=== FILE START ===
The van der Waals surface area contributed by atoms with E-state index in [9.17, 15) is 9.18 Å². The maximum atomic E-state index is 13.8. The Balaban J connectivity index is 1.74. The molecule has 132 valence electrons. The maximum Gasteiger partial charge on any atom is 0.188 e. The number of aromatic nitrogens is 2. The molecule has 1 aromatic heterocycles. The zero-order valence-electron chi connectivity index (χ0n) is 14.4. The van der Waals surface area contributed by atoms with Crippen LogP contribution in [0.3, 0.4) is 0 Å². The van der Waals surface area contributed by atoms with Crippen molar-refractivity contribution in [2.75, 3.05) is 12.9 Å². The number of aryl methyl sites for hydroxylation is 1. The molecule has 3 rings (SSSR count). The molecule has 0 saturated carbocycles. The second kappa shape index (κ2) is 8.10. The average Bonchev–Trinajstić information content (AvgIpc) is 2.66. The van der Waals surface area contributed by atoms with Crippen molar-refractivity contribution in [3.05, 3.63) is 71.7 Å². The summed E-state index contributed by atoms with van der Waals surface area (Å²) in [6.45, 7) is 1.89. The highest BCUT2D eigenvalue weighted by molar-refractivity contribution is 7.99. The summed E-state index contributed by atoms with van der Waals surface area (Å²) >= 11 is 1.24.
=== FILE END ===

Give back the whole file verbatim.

The van der Waals surface area contributed by atoms with E-state index in [9.17, 15) is 9.18 Å². The maximum atomic E-state index is 13.8. The Balaban J connectivity index is 1.74. The molecule has 132 valence electrons. The maximum Gasteiger partial charge on any atom is 0.188 e. The number of aromatic nitrogens is 2. The molecule has 1 aromatic heterocycles. The zero-order valence-electron chi connectivity index (χ0n) is 14.4. The van der Waals surface area contributed by atoms with Crippen LogP contribution in [0.3, 0.4) is 0 Å². The van der Waals surface area contributed by atoms with Crippen molar-refractivity contribution in [2.75, 3.05) is 12.9 Å². The number of aryl methyl sites for hydroxylation is 1. The molecule has 3 rings (SSSR count). The molecule has 0 saturated carbocycles. The second kappa shape index (κ2) is 8.10. The average Bonchev–Trinajstić information content (AvgIpc) is 2.66. The van der Waals surface area contributed by atoms with Crippen molar-refractivity contribution in [3.05, 3.63) is 71.7 Å². The summed E-state index contributed by atoms with van der Waals surface area (Å²) in [6.45, 7) is 1.89. The highest BCUT2D eigenvalue weighted by molar-refractivity contribution is 7.99. The summed E-state index contributed by atoms with van der Waals surface area (Å²) >= 11 is 1.24.